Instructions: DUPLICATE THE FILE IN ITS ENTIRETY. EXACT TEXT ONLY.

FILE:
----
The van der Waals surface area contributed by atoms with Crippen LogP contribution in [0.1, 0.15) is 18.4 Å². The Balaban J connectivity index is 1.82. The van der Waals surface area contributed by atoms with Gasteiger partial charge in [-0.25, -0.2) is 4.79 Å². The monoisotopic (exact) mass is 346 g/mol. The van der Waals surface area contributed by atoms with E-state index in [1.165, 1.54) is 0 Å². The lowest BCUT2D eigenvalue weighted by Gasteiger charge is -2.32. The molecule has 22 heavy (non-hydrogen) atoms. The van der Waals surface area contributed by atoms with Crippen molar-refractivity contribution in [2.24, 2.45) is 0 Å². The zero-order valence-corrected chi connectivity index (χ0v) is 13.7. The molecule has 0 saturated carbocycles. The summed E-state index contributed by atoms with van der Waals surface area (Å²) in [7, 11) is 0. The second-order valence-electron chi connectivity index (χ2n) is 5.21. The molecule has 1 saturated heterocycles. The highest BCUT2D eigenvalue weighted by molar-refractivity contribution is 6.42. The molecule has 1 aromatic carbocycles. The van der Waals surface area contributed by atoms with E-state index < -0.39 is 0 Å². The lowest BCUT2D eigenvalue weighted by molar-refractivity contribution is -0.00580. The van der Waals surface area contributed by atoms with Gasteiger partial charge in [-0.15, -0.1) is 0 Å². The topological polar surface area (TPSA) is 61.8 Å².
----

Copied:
The van der Waals surface area contributed by atoms with Crippen LogP contribution in [0.1, 0.15) is 18.4 Å². The Balaban J connectivity index is 1.82. The van der Waals surface area contributed by atoms with Gasteiger partial charge in [-0.25, -0.2) is 4.79 Å². The monoisotopic (exact) mass is 346 g/mol. The van der Waals surface area contributed by atoms with E-state index in [1.165, 1.54) is 0 Å². The lowest BCUT2D eigenvalue weighted by Gasteiger charge is -2.32. The molecule has 22 heavy (non-hydrogen) atoms. The van der Waals surface area contributed by atoms with Crippen molar-refractivity contribution in [2.24, 2.45) is 0 Å². The zero-order valence-corrected chi connectivity index (χ0v) is 13.7. The molecule has 0 saturated carbocycles. The summed E-state index contributed by atoms with van der Waals surface area (Å²) in [7, 11) is 0. The second-order valence-electron chi connectivity index (χ2n) is 5.21. The molecule has 1 saturated heterocycles. The highest BCUT2D eigenvalue weighted by molar-refractivity contribution is 6.42. The molecule has 1 aromatic carbocycles. The van der Waals surface area contributed by atoms with E-state index < -0.39 is 0 Å². The lowest BCUT2D eigenvalue weighted by molar-refractivity contribution is -0.00580. The van der Waals surface area contributed by atoms with Gasteiger partial charge in [-0.15, -0.1) is 0 Å². The topological polar surface area (TPSA) is 61.8 Å².